This article was written by Vatsala Bharadwaj a student of university of petroleum and energy studies on account of her submission for 1st National Article writing Competition organized by Racolb Legal in which she scored 6th position.
Women enjoy a unique position in every society and country of the world. In spite of their contribution in all spheres of life, they suffer in silence and belong to a class which is in a disadvantaged position on account of several barriers and impediments. India, being a country of paradoxes is no exception. The global campaign for elimination of violence and harassment against women in the recent years indicates the enormity as well as the seriousness of the atrocities committed against women that are being witnessed the world over. Changes in lifestyle, living standards, disparity in economic growth due to urbanization, and changes in social ethos and lack of concern for moral values, contribute to more violent tendencies towards women. Such incidents are a matter of serious concern and its containment is a necessity, so that the women of India attain their rightful share and can live with dignity, honor, freedom and peace.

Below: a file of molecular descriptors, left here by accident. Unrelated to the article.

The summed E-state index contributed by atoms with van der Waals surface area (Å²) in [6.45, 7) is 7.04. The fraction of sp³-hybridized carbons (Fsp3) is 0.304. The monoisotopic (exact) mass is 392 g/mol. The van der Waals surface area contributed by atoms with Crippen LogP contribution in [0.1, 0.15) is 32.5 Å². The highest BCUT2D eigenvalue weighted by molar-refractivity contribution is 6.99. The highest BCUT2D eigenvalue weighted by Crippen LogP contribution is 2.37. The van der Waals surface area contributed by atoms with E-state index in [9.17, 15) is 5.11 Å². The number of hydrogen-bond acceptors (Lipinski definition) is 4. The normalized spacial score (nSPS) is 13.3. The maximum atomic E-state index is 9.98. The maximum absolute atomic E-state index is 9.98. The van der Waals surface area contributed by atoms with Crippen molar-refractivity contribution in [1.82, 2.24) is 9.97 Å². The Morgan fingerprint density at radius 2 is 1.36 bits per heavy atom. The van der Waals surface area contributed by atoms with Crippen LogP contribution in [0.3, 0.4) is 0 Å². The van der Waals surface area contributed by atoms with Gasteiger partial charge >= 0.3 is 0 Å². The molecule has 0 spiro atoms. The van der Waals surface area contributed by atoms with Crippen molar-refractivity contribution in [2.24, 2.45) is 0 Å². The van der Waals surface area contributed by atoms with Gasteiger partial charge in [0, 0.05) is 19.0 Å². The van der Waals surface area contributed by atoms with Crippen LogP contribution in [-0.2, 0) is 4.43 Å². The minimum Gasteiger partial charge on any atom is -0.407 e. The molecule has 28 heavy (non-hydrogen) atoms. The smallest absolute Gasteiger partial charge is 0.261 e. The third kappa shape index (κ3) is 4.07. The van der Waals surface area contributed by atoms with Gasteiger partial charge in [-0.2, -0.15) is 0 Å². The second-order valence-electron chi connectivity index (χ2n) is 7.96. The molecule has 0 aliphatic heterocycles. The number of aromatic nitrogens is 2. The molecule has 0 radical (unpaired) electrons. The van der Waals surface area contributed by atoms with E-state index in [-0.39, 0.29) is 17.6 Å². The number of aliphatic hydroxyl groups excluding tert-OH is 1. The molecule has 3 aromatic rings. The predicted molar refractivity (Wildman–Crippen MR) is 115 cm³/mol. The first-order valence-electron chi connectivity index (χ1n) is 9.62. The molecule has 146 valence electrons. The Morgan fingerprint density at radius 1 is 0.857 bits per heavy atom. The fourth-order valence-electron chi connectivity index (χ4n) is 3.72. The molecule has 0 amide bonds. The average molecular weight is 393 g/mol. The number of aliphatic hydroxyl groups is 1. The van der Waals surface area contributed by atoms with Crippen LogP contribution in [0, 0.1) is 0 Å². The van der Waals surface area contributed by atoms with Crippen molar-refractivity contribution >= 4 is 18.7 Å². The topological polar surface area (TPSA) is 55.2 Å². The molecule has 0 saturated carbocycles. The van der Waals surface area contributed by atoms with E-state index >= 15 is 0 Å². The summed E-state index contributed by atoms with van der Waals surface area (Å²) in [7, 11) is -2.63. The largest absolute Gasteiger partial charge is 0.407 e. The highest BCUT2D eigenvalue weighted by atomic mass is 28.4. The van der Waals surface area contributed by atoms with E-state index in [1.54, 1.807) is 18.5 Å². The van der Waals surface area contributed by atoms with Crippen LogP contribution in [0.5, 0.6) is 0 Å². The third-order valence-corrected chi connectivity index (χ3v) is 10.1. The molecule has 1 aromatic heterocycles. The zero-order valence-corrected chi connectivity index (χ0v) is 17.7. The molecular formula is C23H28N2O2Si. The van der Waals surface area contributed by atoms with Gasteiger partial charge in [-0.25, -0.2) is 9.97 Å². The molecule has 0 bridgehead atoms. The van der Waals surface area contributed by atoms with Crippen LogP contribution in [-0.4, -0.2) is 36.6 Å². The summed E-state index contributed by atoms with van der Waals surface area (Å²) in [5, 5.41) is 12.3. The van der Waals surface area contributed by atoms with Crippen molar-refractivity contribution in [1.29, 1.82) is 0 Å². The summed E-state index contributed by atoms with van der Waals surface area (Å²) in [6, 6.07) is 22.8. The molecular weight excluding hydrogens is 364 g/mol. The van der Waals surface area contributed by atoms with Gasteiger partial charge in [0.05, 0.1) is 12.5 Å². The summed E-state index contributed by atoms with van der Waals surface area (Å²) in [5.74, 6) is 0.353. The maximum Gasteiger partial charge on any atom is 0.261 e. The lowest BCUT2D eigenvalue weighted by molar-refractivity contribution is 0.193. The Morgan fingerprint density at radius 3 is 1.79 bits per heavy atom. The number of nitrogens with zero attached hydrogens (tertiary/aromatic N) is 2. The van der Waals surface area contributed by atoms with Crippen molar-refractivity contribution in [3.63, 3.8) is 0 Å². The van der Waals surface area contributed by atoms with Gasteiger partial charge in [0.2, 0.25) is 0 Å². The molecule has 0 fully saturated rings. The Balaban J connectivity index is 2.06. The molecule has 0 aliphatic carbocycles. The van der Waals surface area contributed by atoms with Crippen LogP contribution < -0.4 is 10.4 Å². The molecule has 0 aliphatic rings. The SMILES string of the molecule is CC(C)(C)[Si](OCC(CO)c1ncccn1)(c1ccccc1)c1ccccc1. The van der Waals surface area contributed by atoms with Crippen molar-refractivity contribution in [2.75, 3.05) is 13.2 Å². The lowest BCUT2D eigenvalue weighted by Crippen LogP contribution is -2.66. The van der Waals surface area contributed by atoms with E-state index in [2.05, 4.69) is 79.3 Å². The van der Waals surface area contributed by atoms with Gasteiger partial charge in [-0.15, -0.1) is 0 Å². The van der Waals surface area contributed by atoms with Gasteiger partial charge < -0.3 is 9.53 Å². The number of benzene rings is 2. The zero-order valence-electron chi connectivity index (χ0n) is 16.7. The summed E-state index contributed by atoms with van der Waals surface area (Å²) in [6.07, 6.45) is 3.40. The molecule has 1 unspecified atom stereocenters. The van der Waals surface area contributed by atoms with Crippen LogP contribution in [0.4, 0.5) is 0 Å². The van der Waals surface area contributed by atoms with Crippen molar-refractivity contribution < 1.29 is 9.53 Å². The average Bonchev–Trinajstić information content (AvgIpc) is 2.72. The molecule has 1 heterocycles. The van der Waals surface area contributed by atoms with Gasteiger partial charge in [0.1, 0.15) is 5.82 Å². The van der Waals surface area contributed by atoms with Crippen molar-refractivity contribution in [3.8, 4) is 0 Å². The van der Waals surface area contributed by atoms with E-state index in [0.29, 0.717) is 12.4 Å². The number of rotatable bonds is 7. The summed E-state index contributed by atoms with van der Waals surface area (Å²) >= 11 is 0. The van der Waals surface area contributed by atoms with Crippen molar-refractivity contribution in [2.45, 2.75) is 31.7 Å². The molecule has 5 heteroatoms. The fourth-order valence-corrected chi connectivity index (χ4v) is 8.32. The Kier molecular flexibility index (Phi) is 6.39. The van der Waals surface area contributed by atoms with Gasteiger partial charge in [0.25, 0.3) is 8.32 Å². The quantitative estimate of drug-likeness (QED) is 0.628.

Law Relating to Crimes against Women
- Rape: In the penal laws of all countries, sexual offenses against women occupy significant place and out of all the crimes, the one which shocks the conscience, and shakes its roots, and is the most heinous, is rape. According to National Crime Records, which reflect the social degeneration, almost 75% of rapists are married men who have sex regularly at home, 86% women do not feel safe in cities, three out of every ten rapists are either friends or relatives of victim. According to WHO, every 54 minutes a woman is raped in India; whereas as per a CDWP study, 42 women are raped in India every 35 minutes.
- Sexual Intercourse and Penetration: In State of Kerala v. Kundumkara Govindam , it was held that the crux of the offence under Section 376, IPC is rape and it postulates a sexual intercourse. The word intercourse means sexual connection.